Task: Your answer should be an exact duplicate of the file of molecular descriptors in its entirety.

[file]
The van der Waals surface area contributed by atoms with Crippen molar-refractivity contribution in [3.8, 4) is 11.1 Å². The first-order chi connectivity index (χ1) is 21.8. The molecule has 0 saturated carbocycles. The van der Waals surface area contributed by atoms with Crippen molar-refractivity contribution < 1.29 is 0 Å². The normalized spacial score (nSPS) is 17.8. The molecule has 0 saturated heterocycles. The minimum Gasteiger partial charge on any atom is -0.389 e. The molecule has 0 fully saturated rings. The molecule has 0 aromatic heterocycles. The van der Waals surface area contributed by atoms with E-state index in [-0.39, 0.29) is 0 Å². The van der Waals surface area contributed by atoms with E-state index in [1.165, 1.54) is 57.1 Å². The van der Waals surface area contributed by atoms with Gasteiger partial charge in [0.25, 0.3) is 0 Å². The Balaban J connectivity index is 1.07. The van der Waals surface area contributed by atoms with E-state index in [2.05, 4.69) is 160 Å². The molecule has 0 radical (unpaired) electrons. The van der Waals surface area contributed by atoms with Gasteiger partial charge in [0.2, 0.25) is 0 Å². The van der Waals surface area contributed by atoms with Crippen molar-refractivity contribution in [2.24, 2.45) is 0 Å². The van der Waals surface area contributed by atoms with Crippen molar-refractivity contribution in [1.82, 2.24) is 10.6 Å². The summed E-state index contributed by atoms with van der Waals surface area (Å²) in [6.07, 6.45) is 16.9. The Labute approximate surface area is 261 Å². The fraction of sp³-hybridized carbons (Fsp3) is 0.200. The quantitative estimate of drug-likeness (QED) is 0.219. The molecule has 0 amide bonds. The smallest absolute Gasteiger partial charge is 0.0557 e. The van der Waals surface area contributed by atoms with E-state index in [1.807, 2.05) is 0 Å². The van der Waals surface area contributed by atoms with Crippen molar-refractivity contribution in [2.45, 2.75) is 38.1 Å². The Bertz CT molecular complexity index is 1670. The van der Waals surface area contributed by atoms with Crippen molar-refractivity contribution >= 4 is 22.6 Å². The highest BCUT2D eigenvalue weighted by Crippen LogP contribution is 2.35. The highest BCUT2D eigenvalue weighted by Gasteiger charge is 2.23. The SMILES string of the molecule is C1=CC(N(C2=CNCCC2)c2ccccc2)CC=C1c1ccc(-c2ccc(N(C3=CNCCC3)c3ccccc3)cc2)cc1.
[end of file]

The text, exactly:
The van der Waals surface area contributed by atoms with Crippen molar-refractivity contribution in [3.8, 4) is 11.1 Å². The first-order chi connectivity index (χ1) is 21.8. The molecule has 0 saturated carbocycles. The van der Waals surface area contributed by atoms with Crippen molar-refractivity contribution < 1.29 is 0 Å². The normalized spacial score (nSPS) is 17.8. The molecule has 0 saturated heterocycles. The minimum Gasteiger partial charge on any atom is -0.389 e. The molecule has 0 fully saturated rings. The molecule has 0 aromatic heterocycles. The van der Waals surface area contributed by atoms with E-state index in [-0.39, 0.29) is 0 Å². The van der Waals surface area contributed by atoms with E-state index in [1.165, 1.54) is 57.1 Å². The van der Waals surface area contributed by atoms with Gasteiger partial charge in [0.25, 0.3) is 0 Å². The Balaban J connectivity index is 1.07. The van der Waals surface area contributed by atoms with E-state index in [2.05, 4.69) is 160 Å². The molecule has 0 radical (unpaired) electrons. The van der Waals surface area contributed by atoms with Gasteiger partial charge in [0.2, 0.25) is 0 Å². The van der Waals surface area contributed by atoms with Crippen molar-refractivity contribution in [2.24, 2.45) is 0 Å². The van der Waals surface area contributed by atoms with Crippen molar-refractivity contribution in [1.82, 2.24) is 10.6 Å². The summed E-state index contributed by atoms with van der Waals surface area (Å²) in [6.07, 6.45) is 16.9. The Labute approximate surface area is 261 Å². The fraction of sp³-hybridized carbons (Fsp3) is 0.200. The quantitative estimate of drug-likeness (QED) is 0.219. The molecule has 0 amide bonds. The smallest absolute Gasteiger partial charge is 0.0557 e. The van der Waals surface area contributed by atoms with E-state index in [1.807, 2.05) is 0 Å². The van der Waals surface area contributed by atoms with Crippen molar-refractivity contribution in [2.45, 2.75) is 38.1 Å². The Bertz CT molecular complexity index is 1670. The van der Waals surface area contributed by atoms with Crippen molar-refractivity contribution >= 4 is 22.6 Å². The highest BCUT2D eigenvalue weighted by Crippen LogP contribution is 2.35. The highest BCUT2D eigenvalue weighted by Gasteiger charge is 2.23. The SMILES string of the molecule is C1=CC(N(C2=CNCCC2)c2ccccc2)CC=C1c1ccc(-c2ccc(N(C3=CNCCC3)c3ccccc3)cc2)cc1.